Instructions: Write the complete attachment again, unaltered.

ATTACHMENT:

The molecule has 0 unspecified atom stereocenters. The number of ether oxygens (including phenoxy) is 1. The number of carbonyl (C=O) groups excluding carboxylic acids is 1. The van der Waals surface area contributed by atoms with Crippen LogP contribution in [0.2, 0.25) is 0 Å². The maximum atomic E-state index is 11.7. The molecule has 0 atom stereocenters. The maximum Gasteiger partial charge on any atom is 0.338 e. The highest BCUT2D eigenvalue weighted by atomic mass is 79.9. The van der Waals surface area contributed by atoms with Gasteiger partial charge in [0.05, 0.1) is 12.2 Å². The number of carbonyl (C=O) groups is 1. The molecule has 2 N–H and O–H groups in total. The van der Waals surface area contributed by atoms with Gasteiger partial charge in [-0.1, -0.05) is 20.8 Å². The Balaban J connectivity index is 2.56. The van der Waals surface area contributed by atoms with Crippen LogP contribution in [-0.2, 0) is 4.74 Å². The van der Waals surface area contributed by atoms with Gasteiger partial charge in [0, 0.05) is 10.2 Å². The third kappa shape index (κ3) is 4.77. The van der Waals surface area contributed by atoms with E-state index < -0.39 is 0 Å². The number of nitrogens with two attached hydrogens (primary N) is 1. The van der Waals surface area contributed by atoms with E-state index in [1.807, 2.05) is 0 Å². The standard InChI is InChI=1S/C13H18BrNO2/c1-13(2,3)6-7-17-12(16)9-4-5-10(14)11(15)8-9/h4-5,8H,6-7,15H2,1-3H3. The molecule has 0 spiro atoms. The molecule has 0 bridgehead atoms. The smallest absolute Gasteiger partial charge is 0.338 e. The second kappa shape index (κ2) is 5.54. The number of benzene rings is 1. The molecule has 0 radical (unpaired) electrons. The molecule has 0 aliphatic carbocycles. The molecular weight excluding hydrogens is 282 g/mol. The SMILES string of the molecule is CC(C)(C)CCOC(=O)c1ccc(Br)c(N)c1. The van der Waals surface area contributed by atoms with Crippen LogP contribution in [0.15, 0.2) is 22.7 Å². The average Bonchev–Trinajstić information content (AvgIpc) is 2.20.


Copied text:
The molecule has 0 unspecified atom stereocenters. The number of ether oxygens (including phenoxy) is 1. The number of carbonyl (C=O) groups excluding carboxylic acids is 1. The van der Waals surface area contributed by atoms with Crippen LogP contribution in [0.2, 0.25) is 0 Å². The maximum atomic E-state index is 11.7. The molecule has 0 atom stereocenters. The maximum Gasteiger partial charge on any atom is 0.338 e. The highest BCUT2D eigenvalue weighted by atomic mass is 79.9. The van der Waals surface area contributed by atoms with Gasteiger partial charge in [0.05, 0.1) is 12.2 Å². The number of carbonyl (C=O) groups is 1. The molecule has 2 N–H and O–H groups in total. The van der Waals surface area contributed by atoms with Gasteiger partial charge in [-0.1, -0.05) is 20.8 Å². The Balaban J connectivity index is 2.56. The van der Waals surface area contributed by atoms with Crippen LogP contribution in [-0.2, 0) is 4.74 Å². The van der Waals surface area contributed by atoms with Gasteiger partial charge in [0, 0.05) is 10.2 Å². The third kappa shape index (κ3) is 4.77. The van der Waals surface area contributed by atoms with E-state index < -0.39 is 0 Å². The number of nitrogens with two attached hydrogens (primary N) is 1. The van der Waals surface area contributed by atoms with E-state index in [1.807, 2.05) is 0 Å². The standard InChI is InChI=1S/C13H18BrNO2/c1-13(2,3)6-7-17-12(16)9-4-5-10(14)11(15)8-9/h4-5,8H,6-7,15H2,1-3H3. The molecule has 0 spiro atoms. The molecule has 0 bridgehead atoms. The smallest absolute Gasteiger partial charge is 0.338 e. The second kappa shape index (κ2) is 5.54. The number of benzene rings is 1. The molecule has 0 radical (unpaired) electrons. The molecule has 0 aliphatic carbocycles. The molecular weight excluding hydrogens is 282 g/mol. The SMILES string of the molecule is CC(C)(C)CCOC(=O)c1ccc(Br)c(N)c1. The van der Waals surface area contributed by atoms with Crippen LogP contribution in [0.15, 0.2) is 22.7 Å². The average Bonchev–Trinajstić information content (AvgIpc) is 2.20.